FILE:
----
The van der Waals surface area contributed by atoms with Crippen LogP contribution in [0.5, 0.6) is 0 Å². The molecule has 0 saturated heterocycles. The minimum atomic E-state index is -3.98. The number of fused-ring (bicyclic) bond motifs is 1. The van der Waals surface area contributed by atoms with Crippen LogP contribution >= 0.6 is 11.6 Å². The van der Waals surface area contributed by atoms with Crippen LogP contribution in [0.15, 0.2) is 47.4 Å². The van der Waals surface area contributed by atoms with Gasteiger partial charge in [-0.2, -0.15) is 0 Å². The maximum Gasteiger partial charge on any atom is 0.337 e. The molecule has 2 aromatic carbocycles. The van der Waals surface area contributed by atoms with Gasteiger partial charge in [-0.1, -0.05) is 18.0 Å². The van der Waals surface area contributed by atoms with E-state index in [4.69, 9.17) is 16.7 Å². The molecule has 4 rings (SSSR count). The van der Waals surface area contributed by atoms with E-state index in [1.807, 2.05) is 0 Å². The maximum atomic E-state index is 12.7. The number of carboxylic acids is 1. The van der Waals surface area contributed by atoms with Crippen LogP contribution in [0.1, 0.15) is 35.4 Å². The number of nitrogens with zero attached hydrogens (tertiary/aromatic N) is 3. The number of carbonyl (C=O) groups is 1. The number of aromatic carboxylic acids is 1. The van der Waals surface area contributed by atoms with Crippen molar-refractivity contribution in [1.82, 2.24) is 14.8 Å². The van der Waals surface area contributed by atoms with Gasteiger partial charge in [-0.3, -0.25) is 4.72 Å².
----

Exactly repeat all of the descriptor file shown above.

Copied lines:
The van der Waals surface area contributed by atoms with Crippen LogP contribution in [0.5, 0.6) is 0 Å². The molecule has 0 saturated heterocycles. The minimum atomic E-state index is -3.98. The number of fused-ring (bicyclic) bond motifs is 1. The van der Waals surface area contributed by atoms with Crippen LogP contribution >= 0.6 is 11.6 Å². The van der Waals surface area contributed by atoms with Crippen LogP contribution in [0.15, 0.2) is 47.4 Å². The van der Waals surface area contributed by atoms with Gasteiger partial charge in [-0.2, -0.15) is 0 Å². The maximum Gasteiger partial charge on any atom is 0.337 e. The molecule has 2 aromatic carbocycles. The van der Waals surface area contributed by atoms with Gasteiger partial charge in [-0.1, -0.05) is 18.0 Å². The van der Waals surface area contributed by atoms with E-state index in [4.69, 9.17) is 16.7 Å². The molecule has 4 rings (SSSR count). The van der Waals surface area contributed by atoms with E-state index in [1.807, 2.05) is 0 Å². The maximum atomic E-state index is 12.7. The number of carboxylic acids is 1. The van der Waals surface area contributed by atoms with Crippen LogP contribution in [0.1, 0.15) is 35.4 Å². The number of nitrogens with zero attached hydrogens (tertiary/aromatic N) is 3. The number of carbonyl (C=O) groups is 1. The number of aromatic carboxylic acids is 1. The van der Waals surface area contributed by atoms with Crippen molar-refractivity contribution in [1.82, 2.24) is 14.8 Å². The van der Waals surface area contributed by atoms with Gasteiger partial charge in [-0.3, -0.25) is 4.72 Å².